Check management

For check management, Cross River offers both check writing (withdrawals) and check deposits using Mobile Deposit Capture (MDC). Cross River works with lockbox service providers to process paper check deposits.

By default, all Cross River partners have checks blocked (turned off) for their products. This means a customer can order checks using a third party, and issue a check, but that check will automatically be rejected by Cross River when presented by the Federal Reserve for payment. You can request that CR enable checks per product or even per specific account. If you want to offer checking to your customers on an individual basis, you can keep checks blocked for the product and have CR enable you to have each customer opt in individually, after which you perform a fraud review on the customer.

In Cross River, checks have two different flows:

  • Deposit. In the deposit flow, you deposit a check into your CR account. In CR this is referred to as an outbound forward item because the check needs to be sent (out) to the Federal Reserve and presented to the drawee bank (paying bank) for payment.

  • Withdrawal. In the withdrawal flow, you write a check on your CR account to pay someone. In CR this is referred to as an inbound forward item because the Federal Reserve sends the check (in) to CR for payment and attempts to clear the check on your account. Your check clears when the transfer of funds succeeds.

In addition, whether deposited or used as a payment, a check might be returned for a number of reasons.

  • A returned check presented to CR by the Federal Reserve is considered an inbound return.

  • A check returned by CR is considered an outbound return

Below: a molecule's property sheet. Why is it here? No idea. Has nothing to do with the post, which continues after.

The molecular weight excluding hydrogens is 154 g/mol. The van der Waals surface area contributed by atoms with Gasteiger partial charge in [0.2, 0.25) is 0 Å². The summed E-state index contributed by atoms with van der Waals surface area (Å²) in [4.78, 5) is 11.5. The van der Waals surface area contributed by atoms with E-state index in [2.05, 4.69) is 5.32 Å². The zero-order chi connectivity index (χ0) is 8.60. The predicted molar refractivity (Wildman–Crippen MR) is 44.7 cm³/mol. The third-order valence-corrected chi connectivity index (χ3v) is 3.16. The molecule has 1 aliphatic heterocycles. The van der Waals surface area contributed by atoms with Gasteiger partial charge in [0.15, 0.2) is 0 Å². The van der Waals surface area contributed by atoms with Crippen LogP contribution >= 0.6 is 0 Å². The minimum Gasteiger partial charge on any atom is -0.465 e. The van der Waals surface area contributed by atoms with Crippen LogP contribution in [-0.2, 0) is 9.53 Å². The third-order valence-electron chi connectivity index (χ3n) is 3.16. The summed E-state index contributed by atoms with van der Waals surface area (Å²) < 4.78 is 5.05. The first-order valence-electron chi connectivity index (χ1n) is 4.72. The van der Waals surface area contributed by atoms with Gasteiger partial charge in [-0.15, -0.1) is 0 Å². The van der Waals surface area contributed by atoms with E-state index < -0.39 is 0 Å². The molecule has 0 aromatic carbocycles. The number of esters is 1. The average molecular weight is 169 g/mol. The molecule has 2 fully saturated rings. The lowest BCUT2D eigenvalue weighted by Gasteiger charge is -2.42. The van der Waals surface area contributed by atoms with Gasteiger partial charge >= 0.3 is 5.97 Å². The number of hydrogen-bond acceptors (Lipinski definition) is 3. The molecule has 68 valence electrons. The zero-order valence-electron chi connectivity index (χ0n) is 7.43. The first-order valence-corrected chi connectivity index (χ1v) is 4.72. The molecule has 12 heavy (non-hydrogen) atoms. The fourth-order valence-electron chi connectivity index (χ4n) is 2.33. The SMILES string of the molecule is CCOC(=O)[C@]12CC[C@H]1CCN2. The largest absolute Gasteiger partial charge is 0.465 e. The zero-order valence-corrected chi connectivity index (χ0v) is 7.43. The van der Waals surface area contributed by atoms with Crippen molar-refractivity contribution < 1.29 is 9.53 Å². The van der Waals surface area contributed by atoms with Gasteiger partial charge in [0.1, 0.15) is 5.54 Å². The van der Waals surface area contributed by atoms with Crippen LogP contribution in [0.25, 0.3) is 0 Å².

Availability policies

Availability policies define how quickly funds can be made available to the payee.

Availability of funds from a deposited check is based on rules specifically mandated by the Federal Reserve under Regulation CC (Reg CC). Reg CC defines how long a bank can hold funds based on various types of deposits. It's important to understand check processing and how Regulation CC (12 CFR 229) laws effect availability of funds. Learn more about Regulation CC.

COS defines the availability policy of any given deposit when the deposit is successfully received. COS assigns the policy of the deposit based on that business day's deposits to that specific account. You can use the availability policy API to update the policy of a specific deposit.

Availability policies can only be updated prior to the check being batched and released to the Fed.

Payment scheduling

Stop payments

If the payer has passed a check that the payer FI has not yet processed, they can put a stop payment on the check.


Once a check has been processed by the payer FI, a stop payment cannot be made. Instead, a dispute must be filed by the payer.

If the payee deposits the check after the check has had a stop payment put on it, the payee FI generally charges the payee a penalty fee. The payer bank will likely also charge for the stop payment service.